Earth has a 'pulse' of 27.5 million years

3D rendering of Earth showing Europe at night.
(Image credit: Shutterstock)

Most major geological events in Earth's recent history have clustered in 27.5-million-year intervals — a pattern that scientists are now calling the "pulse of the Earth," according to a new study.

Over the past 260 million years, dozens of major geological events, from sea level changes to volcanic eruptions, seem to follow this rhythmic pattern. 

"For quite a long time, some geologists have wondered whether there's a cycle of around 30 million years in the geologic record," said lead author Michael Rampino, a professor in the departments of biology and environmental studies at New York University. But until recently, poor dating of such events made the phenomenon difficult to study quantitatively.

"Many, but maybe even most, [geologists] would say that geological events are largely random," Rampino told Live Science. In the new study, Rampino and his team conducted a quantitative analysis to see if they were indeed random or if there was an underlying pattern.

Related: Photos: The world's weirdest geological formations

The team first scoured the literature and found 89 major geological events that occurred in the past 260 million years. These included extinctions, ocean anoxic events (times when the oceans were toxic due to oxygen depletion), sea level fluctuations, major volcanic activity called flood-basalt eruptions and changes in the organization of Earth's tectonic plates.

Then, the researchers put the events in chronological order and used a mathematical tool known as Fourier analysis to pick up spikes in the frequency of events. They discovered that most of these events clustered into 10 separate times that were, on average, 27.5 million years apart. That number may not be "exact," but it's a "pretty good estimate" with a 96% confidence interval, meaning it's "unlikely to be a coincidence," Rampino said. 

A new study finds that major geological events occurred in clusters every 27.5 million years.

A new study finds that major geological events occurred in clusters every 27.5 million years. (Image credit: NYU)

The researchers looked only at the past 260 million years — when the dating of such events is most accurate — but they think the results likely extend further back in our planet's history. For example, data from sea level changes go back around 600 million years and also seem to follow this pulse, Rampino said.

It's not clear what's causing such a pulse in geological activity, but it could be internally driven by plate tectonics and movement inside the mantle, the researchers wrote in the study. Or it could have something to do with the movement of Earth in the solar system and the galaxy, Rampino said. For example, the 27.5 million year pulse is close to the 32 million year vertical oscillation around the midplane of the galaxy, according to the study.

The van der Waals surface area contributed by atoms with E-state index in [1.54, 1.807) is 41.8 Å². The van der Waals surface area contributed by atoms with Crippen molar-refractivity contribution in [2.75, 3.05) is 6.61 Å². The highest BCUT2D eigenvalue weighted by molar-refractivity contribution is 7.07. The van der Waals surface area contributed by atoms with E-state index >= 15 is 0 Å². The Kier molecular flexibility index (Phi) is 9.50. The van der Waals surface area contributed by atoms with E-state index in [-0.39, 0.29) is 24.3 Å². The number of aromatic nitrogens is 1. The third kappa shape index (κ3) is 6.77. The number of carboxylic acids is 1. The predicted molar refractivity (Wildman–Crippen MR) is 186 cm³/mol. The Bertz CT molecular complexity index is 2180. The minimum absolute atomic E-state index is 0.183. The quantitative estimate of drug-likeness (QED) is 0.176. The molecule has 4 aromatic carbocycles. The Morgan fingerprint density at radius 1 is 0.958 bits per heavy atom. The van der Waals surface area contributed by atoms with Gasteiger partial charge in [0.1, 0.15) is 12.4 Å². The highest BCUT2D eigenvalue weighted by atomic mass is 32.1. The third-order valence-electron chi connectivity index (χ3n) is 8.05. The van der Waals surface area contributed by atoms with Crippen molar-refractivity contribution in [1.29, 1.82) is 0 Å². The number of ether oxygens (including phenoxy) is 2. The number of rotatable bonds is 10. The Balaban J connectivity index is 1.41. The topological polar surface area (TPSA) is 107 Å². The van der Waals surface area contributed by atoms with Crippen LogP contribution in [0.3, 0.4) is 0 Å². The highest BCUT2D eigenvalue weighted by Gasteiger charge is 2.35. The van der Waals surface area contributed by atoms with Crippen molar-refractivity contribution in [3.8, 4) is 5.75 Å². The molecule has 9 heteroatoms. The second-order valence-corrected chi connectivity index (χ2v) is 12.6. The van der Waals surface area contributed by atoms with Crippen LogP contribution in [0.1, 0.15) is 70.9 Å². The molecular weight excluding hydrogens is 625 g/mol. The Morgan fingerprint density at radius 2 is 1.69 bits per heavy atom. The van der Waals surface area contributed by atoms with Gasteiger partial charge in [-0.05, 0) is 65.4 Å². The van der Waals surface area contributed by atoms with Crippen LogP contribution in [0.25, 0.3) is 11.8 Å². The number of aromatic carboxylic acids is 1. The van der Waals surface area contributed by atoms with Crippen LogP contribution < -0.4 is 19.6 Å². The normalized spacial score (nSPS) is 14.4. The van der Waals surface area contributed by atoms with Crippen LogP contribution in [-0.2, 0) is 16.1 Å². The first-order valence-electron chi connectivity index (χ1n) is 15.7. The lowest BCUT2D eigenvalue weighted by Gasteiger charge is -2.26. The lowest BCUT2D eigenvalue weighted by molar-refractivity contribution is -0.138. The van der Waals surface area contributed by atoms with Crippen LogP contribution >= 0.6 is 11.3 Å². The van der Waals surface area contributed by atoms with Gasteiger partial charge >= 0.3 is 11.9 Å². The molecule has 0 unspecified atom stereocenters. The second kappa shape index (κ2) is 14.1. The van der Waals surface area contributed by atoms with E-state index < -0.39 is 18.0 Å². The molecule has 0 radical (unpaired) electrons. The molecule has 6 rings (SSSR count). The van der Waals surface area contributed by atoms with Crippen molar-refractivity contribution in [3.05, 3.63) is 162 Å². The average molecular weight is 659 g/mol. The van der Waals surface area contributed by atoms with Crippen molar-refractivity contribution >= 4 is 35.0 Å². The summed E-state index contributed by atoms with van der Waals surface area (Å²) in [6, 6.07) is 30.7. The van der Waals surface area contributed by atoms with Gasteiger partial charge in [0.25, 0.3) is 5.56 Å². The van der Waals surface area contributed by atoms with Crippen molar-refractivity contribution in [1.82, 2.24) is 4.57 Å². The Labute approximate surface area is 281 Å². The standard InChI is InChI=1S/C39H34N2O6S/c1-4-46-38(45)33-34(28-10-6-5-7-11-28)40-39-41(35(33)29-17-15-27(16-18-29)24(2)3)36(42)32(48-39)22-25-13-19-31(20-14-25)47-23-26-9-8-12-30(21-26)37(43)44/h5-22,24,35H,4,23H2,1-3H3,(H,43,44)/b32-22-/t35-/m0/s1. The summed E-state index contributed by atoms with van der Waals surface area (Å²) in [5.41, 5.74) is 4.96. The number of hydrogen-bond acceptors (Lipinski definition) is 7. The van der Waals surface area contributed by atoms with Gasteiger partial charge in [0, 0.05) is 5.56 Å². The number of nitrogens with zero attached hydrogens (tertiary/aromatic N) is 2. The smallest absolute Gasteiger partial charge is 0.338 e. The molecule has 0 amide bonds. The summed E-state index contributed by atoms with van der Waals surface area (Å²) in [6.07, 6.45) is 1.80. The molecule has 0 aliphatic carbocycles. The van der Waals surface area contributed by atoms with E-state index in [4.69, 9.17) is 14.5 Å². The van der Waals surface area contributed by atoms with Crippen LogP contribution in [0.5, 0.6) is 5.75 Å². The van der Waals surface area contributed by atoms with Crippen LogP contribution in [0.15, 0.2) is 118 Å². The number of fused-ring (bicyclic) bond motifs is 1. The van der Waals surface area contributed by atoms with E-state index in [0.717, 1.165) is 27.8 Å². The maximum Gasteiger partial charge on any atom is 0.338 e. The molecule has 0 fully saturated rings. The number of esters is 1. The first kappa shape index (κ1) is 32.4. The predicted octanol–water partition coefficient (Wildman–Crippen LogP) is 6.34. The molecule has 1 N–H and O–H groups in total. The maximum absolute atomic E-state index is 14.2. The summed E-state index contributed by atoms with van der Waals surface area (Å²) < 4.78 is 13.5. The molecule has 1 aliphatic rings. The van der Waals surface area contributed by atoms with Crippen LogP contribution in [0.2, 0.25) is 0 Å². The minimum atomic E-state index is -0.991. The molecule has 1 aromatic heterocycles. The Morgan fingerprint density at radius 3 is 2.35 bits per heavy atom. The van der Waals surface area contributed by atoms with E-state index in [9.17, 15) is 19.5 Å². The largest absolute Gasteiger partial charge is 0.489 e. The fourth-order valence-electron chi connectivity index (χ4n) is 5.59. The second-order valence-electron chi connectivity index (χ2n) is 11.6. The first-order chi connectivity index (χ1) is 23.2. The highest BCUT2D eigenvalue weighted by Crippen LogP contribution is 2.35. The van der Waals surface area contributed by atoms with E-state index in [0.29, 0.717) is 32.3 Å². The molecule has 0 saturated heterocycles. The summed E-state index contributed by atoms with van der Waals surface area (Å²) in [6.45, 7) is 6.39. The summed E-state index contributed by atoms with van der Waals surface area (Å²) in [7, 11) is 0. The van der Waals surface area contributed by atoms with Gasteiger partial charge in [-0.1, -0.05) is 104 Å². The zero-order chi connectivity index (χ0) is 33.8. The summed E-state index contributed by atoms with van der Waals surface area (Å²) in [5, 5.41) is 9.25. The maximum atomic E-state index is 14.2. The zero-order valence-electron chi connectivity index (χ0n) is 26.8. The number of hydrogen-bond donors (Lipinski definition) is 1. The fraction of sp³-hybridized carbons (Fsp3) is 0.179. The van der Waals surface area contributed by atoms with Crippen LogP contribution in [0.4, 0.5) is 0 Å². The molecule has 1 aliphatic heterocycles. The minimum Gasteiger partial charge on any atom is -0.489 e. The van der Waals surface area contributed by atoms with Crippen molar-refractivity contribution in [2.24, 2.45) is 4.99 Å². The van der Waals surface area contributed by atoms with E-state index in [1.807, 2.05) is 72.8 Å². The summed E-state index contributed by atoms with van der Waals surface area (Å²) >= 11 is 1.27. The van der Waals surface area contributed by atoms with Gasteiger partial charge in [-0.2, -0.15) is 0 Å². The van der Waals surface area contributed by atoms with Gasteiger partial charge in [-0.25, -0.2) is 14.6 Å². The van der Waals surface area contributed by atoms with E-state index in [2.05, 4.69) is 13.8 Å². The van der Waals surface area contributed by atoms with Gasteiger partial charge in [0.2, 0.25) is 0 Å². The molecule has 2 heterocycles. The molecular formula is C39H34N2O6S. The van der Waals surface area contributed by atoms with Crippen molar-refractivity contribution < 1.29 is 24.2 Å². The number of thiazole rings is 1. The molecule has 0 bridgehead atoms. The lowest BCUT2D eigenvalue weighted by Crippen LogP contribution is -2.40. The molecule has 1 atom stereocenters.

One theory is that the solar system sometimes moves through planes containing larger amounts of dark matter in the galaxy, Rampino said. When the planet moves through dark matter, it absorbs it; large amounts of captured dark matter can annihilate and release heat, which can produce a pulse of geological heating and activity, Rampino said. Perhaps this interaction with large amounts of dark matter correlates with the pulse of the Earth, Rampino said. (But of course, this is just a theory. Scientists still don’t know what dark matter is made of, and don’t know how it’s distributed in the solar system.)

Rampino and his team hope to get even better data on the dating of certain geological events and plan to analyze a longer time period to see if the pulse extends further back in time. They also hope that if, one day, they can get better numbers on the astronomical movements of Earth through the solar system and the Milky Way, they can see if there's any correlation in the astronomical and geological cycles.

In any case, if such a pattern exists, the last cluster was about 7 million to 10 million years ago, so the next one would likely come in 15 million to 20 million years, Rampino said. 

The findings were published online June 17 in the journal Geoscience Frontiers.

Originally published on Live Science.

Editor's note: This article was corrected to say that the next cluster of events could occur in 15 million to 20 million years, not 10 million to 15 million years. 

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Yasemin Saplakoglu
Yasemin is a staff writer at Live Science, writing about biology and neuroscience, among other science topics. Yasemin has a biomedical engineering bachelors from the University of Connecticut and a science communication graduate certificate from the University of California, Santa Cruz. When she's not writing, she's probably taking photos or sitting upside-down on her couch thinking about thinking and wondering if anyone else is thinking about thinking at the exact same time.